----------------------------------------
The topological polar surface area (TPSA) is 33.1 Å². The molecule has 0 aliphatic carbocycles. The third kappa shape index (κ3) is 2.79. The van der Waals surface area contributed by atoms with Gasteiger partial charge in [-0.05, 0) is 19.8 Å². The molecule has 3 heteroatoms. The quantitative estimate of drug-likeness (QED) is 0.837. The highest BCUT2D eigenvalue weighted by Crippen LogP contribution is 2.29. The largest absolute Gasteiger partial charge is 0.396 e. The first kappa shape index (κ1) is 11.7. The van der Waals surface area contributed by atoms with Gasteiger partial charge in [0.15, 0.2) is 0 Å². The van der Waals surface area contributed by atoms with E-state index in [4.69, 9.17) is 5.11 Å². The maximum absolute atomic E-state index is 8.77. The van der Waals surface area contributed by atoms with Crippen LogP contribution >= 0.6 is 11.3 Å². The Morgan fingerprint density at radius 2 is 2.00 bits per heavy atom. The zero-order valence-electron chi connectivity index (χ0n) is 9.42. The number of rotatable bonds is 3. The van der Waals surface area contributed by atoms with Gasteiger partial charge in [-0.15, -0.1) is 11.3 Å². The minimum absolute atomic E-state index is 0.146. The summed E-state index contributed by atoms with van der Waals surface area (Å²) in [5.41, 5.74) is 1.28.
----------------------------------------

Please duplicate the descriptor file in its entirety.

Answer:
The topological polar surface area (TPSA) is 33.1 Å². The molecule has 0 aliphatic carbocycles. The third kappa shape index (κ3) is 2.79. The van der Waals surface area contributed by atoms with Gasteiger partial charge in [-0.05, 0) is 19.8 Å². The molecule has 3 heteroatoms. The quantitative estimate of drug-likeness (QED) is 0.837. The highest BCUT2D eigenvalue weighted by Crippen LogP contribution is 2.29. The largest absolute Gasteiger partial charge is 0.396 e. The first kappa shape index (κ1) is 11.7. The van der Waals surface area contributed by atoms with Gasteiger partial charge in [0.15, 0.2) is 0 Å². The van der Waals surface area contributed by atoms with E-state index in [4.69, 9.17) is 5.11 Å². The maximum absolute atomic E-state index is 8.77. The van der Waals surface area contributed by atoms with Crippen LogP contribution >= 0.6 is 11.3 Å². The Morgan fingerprint density at radius 2 is 2.00 bits per heavy atom. The zero-order valence-electron chi connectivity index (χ0n) is 9.42. The number of rotatable bonds is 3. The van der Waals surface area contributed by atoms with Gasteiger partial charge in [-0.15, -0.1) is 11.3 Å². The minimum absolute atomic E-state index is 0.146. The summed E-state index contributed by atoms with van der Waals surface area (Å²) in [5.41, 5.74) is 1.28.